Der Wahre Jacob. The satirical magazine that defied Hitler. Part 1.
Satirical journal Der Wahre Jacob was founded in 1879 in Hamburg with the aim of fighting the monarchy and mammonism. It was run by Social Democrats.
The first 12 issues were so scathing of the powers that be that there were reprisals in the context of Anti-Socialist Laws and the paper was shut down.
In 1884 Der Wahre Jacob started up again, this time in Stuttgart. Their main target was to support the labour movement and to advocate social democracy. It became very influential politically. Despite being subject to press censorship and bans, the paper voiced critical opinions of the monarchy during the empire, WW1, and the Weimar Republic. Otto von Bismarck and the politics of the German Reich were the main recipients of its ire. By 1890, it had a circulation of 100,000 which rose to 380,00 in 1912 and was the most widely read journal within the circles of the German Social Democratic Party (SPD).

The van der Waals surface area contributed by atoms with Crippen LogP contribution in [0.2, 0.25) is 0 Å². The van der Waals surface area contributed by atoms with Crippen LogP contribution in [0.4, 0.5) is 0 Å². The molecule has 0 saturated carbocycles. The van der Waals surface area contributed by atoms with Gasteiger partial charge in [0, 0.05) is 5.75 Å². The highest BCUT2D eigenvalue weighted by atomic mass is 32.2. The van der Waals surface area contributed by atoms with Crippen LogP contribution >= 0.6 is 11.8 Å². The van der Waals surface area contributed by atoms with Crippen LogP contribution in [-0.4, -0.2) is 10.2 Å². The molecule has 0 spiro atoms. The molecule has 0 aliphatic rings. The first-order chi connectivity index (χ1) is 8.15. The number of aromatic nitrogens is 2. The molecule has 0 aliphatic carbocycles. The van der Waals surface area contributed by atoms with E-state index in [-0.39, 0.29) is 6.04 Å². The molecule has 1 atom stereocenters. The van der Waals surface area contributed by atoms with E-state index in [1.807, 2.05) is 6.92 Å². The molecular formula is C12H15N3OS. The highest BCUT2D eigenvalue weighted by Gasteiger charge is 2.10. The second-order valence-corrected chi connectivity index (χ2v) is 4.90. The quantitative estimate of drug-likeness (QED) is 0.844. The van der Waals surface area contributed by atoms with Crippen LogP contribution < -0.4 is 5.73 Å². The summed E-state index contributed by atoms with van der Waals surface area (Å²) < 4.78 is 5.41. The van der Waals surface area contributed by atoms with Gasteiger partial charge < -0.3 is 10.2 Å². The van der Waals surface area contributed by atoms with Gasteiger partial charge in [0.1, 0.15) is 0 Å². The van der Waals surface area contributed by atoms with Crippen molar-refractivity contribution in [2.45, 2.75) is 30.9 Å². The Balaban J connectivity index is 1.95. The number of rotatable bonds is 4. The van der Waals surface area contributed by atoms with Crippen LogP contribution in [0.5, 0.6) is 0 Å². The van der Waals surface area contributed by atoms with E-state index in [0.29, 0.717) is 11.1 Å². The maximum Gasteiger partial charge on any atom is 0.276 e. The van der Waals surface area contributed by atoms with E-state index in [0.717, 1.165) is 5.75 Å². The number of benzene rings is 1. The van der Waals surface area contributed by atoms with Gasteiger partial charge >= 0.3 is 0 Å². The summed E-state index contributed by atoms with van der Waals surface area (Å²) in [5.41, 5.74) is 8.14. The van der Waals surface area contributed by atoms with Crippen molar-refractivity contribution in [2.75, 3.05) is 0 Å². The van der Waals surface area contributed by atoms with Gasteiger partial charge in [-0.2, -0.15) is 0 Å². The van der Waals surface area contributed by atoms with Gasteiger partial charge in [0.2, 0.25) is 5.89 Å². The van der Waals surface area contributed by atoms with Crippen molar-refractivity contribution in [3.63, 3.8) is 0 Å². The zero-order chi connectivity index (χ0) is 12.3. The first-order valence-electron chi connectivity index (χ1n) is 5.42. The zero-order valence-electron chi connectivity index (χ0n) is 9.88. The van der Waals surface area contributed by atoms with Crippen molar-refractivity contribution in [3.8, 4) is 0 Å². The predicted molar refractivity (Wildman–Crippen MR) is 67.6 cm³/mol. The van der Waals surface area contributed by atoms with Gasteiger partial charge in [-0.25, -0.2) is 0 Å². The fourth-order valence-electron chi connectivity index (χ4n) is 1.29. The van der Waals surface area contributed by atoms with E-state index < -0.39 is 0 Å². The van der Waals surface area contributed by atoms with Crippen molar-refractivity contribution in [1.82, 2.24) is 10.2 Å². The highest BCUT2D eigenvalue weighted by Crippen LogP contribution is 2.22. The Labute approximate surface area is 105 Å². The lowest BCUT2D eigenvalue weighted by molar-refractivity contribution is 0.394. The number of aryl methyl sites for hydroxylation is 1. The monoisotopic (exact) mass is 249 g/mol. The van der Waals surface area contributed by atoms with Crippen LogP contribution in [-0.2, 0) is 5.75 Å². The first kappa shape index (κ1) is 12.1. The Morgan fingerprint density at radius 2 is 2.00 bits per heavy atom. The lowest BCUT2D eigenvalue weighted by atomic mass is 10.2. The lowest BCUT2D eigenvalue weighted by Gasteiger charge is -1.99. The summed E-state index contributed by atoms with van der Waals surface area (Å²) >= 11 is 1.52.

As late as October 1922 an issue was sold for 10 Marks and by mid-1923 hyperinflation increased the price up to 20 million. Der Wahre Jacob was forced yet again to cease publication. On 12th October 1923, the journal wrote a farewell to its readers. From 1924 to 1927 it reappeared again, this time called Lachen Links. In July 1927 the paper changed its name back to Der Wahre Jacob.
Unsurprisingly, Der Wahre Jacob became a radical opponent of National Socialism, ridiculing Hitler and his cronies mercilessly during the Nazi rise to power.
Perhaps the paper was suffering financially because after mid-1932 it went from being a full colour to a 2 colour (black and red) newspaper. At this time the paper massively intensified its attacks on Hitler and it didn’t hold back. The red and black Der Wahre Jacob became a rabid anti Nazi publication that devoted every front cover and most of its pages to overt criticism of every aspect of the organisation.
The Fuhrer couldn’t take a joke. Der Wahre Jacob was prohibited the year Hitler took power along with the Social Democratic Party in 1933.
The covers & illustrations below are from 1930-1932 and the last produced in full colour.